The Househunter: An Antique Dealer’s Apartment

It’s all about the simple details this week. Good bones, great furniture and no fancy paint tricks. And while I speak as a fan of fancy paint trick, this lovely one bedroom apartment in a building dating back to the 1800s shows you the power of buying well. I also think it shows you the power of good photography as in the hands of a more conventional estate agent you might need more of an eye to pull this out of a crowd of listings. Never underestimate the power of good images if you are selling your house. I look at a lot of houses and I’m good at spotting details but a) I have trained myself and b) I’m prepared to spend a lot of  time looking. When your search comes up with 100 possibilities it’s the good pictures which will pull you in first and you may never get as far as the hidden gem with terrible decor and bad images.

So what do we have? Well it’s a great location in North London between Tufnell Park and Kentish town, a short walk from a tube and some lovely independent shops and not far from Hampstead Heath, one of London’s “lungs”. And I know this because I know the road. Architecturally it’s a beauty with tall arched windows on each floor – on the outside that is.

Inside the ceilings are high, the floorboards have been restored along with the original wooden shutters. Now, of course, we don’t all have this bone structure to work with (it’s the old Kate Moss would look good in a bin bag scenario) but here the antique furniture works with the period features.

That said, this kind of architecture loves anything and also looks great with the clean lines of mid-century modern which works to highlight the cornicing and more ornate details. You can see how small the kitchen is and the owner has opted for a more freestanding “unkitchen” feel with open shelves and a cupboard skirt (no1 instagram trend although I don’t suppose it was done with that in mind here!).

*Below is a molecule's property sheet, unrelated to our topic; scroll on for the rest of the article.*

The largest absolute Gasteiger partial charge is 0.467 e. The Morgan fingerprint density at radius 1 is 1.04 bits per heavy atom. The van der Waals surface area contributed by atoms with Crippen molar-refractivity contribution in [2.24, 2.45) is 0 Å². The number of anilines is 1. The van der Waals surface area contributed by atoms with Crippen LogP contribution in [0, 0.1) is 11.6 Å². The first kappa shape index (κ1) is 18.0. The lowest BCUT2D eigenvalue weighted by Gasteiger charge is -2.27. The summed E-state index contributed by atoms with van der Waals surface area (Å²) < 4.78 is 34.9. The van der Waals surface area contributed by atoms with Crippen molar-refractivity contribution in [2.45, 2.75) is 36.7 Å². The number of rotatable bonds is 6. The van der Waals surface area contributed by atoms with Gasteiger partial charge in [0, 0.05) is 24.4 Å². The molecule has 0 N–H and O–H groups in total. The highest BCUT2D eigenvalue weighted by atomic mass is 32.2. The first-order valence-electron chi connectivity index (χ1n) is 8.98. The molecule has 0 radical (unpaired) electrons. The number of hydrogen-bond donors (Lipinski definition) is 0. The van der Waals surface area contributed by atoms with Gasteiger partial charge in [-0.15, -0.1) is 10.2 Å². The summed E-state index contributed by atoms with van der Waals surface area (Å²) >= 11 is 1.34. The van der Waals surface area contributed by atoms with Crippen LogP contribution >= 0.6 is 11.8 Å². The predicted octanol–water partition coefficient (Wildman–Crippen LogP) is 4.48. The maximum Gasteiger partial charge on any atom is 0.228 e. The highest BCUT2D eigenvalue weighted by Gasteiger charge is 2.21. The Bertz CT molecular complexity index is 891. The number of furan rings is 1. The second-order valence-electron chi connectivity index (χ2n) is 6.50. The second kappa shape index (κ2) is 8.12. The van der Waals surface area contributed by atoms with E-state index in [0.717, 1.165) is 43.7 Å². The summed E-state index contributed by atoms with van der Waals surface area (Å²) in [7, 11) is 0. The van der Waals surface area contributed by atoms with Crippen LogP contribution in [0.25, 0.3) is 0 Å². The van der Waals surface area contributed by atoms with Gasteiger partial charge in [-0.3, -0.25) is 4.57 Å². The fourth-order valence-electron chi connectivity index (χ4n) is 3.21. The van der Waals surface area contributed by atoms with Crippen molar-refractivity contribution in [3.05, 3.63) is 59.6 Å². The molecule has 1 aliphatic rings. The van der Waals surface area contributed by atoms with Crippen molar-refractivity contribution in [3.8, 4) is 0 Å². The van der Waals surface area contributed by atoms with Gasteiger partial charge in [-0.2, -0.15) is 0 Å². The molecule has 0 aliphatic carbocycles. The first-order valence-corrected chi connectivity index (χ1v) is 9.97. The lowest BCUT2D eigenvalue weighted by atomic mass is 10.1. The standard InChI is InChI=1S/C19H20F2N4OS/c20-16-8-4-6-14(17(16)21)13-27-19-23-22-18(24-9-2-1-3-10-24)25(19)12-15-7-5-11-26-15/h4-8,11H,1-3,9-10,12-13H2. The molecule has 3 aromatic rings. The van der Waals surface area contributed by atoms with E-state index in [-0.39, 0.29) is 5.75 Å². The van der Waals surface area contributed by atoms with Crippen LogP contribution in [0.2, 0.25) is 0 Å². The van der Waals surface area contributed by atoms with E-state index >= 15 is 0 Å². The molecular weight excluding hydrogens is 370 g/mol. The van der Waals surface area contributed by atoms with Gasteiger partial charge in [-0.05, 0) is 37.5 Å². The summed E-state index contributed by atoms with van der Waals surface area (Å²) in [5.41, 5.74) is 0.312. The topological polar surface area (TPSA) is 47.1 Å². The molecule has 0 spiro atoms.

Given the wealth of original details elsewhere you could also have stuck in a fantastically modern sleek kitchen as a contrast.

In this space I’m a fan of the natural colour palette which works well with the building and never underestimate the power of a bowl of lemons for a splash of natural colour!

On a more serious note look how a tiny desk has been created in the alcove. Yes the reality is probably that you would work at the table if you were on your own but if the last year has taught us anything it’s that having an extra, or change of scene, to work at now and then is a good idea.

It also shows you how you can create a desk in a small space. If this is you then you can replicate this – and the pictures make it look less “office” for the evenings or, if you need a large desktop computer, you can add a door that either slides across (depending on the wall either side) or cut a normal door in half so it takes up less room when open.

That’s a good way to shut the work away at the end of the day. And if you have a large keyboard that won’t fit with a desk top computer stand then you can install a second shelf just under the desk one and put it on runners so that it slides out with the keyboard already on it when you need to work and folds away again at the end of the day. That’s also a good way to avoid getting crumbs in it when you lunch al desko (as opposed to fresco).